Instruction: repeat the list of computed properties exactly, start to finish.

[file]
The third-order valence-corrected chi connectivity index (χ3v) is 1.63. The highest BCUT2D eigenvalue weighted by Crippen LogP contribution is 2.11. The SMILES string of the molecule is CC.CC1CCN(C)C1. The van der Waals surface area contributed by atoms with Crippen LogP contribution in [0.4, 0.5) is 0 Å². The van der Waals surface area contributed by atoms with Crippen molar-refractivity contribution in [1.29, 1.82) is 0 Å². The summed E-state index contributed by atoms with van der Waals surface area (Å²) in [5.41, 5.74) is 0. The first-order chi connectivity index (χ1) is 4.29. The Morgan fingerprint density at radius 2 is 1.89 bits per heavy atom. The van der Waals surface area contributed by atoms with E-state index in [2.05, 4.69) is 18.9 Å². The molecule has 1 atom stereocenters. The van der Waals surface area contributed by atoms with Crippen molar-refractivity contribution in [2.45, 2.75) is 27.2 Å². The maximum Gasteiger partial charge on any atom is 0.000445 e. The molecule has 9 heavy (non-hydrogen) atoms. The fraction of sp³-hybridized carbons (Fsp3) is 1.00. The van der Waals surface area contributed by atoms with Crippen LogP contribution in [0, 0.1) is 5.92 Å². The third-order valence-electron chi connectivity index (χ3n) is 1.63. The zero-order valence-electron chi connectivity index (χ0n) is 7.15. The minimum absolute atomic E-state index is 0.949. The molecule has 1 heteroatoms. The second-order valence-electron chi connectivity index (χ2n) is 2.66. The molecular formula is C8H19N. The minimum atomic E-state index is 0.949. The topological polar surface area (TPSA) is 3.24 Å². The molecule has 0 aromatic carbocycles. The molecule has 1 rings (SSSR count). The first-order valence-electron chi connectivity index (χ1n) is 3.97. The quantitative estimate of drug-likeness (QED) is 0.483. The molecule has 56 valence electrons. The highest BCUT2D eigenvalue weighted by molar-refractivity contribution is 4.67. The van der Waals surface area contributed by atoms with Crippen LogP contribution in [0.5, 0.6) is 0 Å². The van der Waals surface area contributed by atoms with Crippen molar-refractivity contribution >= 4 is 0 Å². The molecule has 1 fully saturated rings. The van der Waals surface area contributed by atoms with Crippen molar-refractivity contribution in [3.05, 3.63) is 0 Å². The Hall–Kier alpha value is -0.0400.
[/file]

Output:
The third-order valence-corrected chi connectivity index (χ3v) is 1.63. The highest BCUT2D eigenvalue weighted by Crippen LogP contribution is 2.11. The SMILES string of the molecule is CC.CC1CCN(C)C1. The van der Waals surface area contributed by atoms with Crippen LogP contribution in [0.4, 0.5) is 0 Å². The van der Waals surface area contributed by atoms with Crippen molar-refractivity contribution in [1.29, 1.82) is 0 Å². The summed E-state index contributed by atoms with van der Waals surface area (Å²) in [5.41, 5.74) is 0. The first-order chi connectivity index (χ1) is 4.29. The Morgan fingerprint density at radius 2 is 1.89 bits per heavy atom. The van der Waals surface area contributed by atoms with E-state index in [2.05, 4.69) is 18.9 Å². The molecule has 1 atom stereocenters. The van der Waals surface area contributed by atoms with Crippen molar-refractivity contribution in [2.45, 2.75) is 27.2 Å². The maximum Gasteiger partial charge on any atom is 0.000445 e. The molecule has 9 heavy (non-hydrogen) atoms. The fraction of sp³-hybridized carbons (Fsp3) is 1.00. The van der Waals surface area contributed by atoms with Crippen LogP contribution in [0, 0.1) is 5.92 Å². The third-order valence-electron chi connectivity index (χ3n) is 1.63. The zero-order valence-electron chi connectivity index (χ0n) is 7.15. The minimum absolute atomic E-state index is 0.949. The molecule has 1 heteroatoms. The second-order valence-electron chi connectivity index (χ2n) is 2.66. The molecular formula is C8H19N. The minimum atomic E-state index is 0.949. The topological polar surface area (TPSA) is 3.24 Å². The molecule has 0 aromatic carbocycles. The molecule has 1 rings (SSSR count). The first-order valence-electron chi connectivity index (χ1n) is 3.97. The quantitative estimate of drug-likeness (QED) is 0.483. The molecule has 56 valence electrons. The highest BCUT2D eigenvalue weighted by molar-refractivity contribution is 4.67. The van der Waals surface area contributed by atoms with Crippen LogP contribution in [0.5, 0.6) is 0 Å². The van der Waals surface area contributed by atoms with Crippen molar-refractivity contribution >= 4 is 0 Å². The molecule has 1 fully saturated rings. The van der Waals surface area contributed by atoms with Crippen molar-refractivity contribution in [3.05, 3.63) is 0 Å². The Hall–Kier alpha value is -0.0400.